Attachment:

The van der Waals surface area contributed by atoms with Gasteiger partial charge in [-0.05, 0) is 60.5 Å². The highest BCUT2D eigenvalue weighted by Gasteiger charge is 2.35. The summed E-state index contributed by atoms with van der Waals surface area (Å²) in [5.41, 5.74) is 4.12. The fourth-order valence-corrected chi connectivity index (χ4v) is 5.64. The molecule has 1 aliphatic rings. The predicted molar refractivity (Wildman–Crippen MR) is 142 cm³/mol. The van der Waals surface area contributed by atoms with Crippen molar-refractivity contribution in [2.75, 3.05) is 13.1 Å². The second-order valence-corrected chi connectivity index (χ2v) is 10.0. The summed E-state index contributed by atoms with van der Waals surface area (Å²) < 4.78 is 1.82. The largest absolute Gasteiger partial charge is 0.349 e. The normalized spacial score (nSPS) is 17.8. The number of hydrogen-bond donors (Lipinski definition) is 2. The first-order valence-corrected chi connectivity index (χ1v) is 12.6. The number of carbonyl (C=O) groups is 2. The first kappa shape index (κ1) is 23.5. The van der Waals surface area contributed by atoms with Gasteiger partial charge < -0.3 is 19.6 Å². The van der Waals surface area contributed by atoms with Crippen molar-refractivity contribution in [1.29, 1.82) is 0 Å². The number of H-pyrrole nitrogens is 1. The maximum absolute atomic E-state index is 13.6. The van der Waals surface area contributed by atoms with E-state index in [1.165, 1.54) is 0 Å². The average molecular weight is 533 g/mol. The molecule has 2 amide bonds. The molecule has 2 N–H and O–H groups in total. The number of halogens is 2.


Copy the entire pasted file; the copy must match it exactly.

The van der Waals surface area contributed by atoms with Gasteiger partial charge in [-0.05, 0) is 60.5 Å². The highest BCUT2D eigenvalue weighted by Gasteiger charge is 2.35. The summed E-state index contributed by atoms with van der Waals surface area (Å²) in [5.41, 5.74) is 4.12. The fourth-order valence-corrected chi connectivity index (χ4v) is 5.64. The molecule has 1 aliphatic rings. The predicted molar refractivity (Wildman–Crippen MR) is 142 cm³/mol. The van der Waals surface area contributed by atoms with Crippen molar-refractivity contribution in [2.75, 3.05) is 13.1 Å². The second-order valence-corrected chi connectivity index (χ2v) is 10.0. The summed E-state index contributed by atoms with van der Waals surface area (Å²) < 4.78 is 1.82. The largest absolute Gasteiger partial charge is 0.349 e. The normalized spacial score (nSPS) is 17.8. The number of hydrogen-bond donors (Lipinski definition) is 2. The first-order valence-corrected chi connectivity index (χ1v) is 12.6. The number of carbonyl (C=O) groups is 2. The first kappa shape index (κ1) is 23.5. The van der Waals surface area contributed by atoms with Gasteiger partial charge < -0.3 is 19.6 Å². The van der Waals surface area contributed by atoms with Crippen molar-refractivity contribution in [1.29, 1.82) is 0 Å². The number of H-pyrrole nitrogens is 1. The maximum absolute atomic E-state index is 13.6. The van der Waals surface area contributed by atoms with E-state index in [1.165, 1.54) is 0 Å². The average molecular weight is 533 g/mol. The molecule has 2 amide bonds. The molecule has 2 N–H and O–H groups in total. The number of halogens is 2.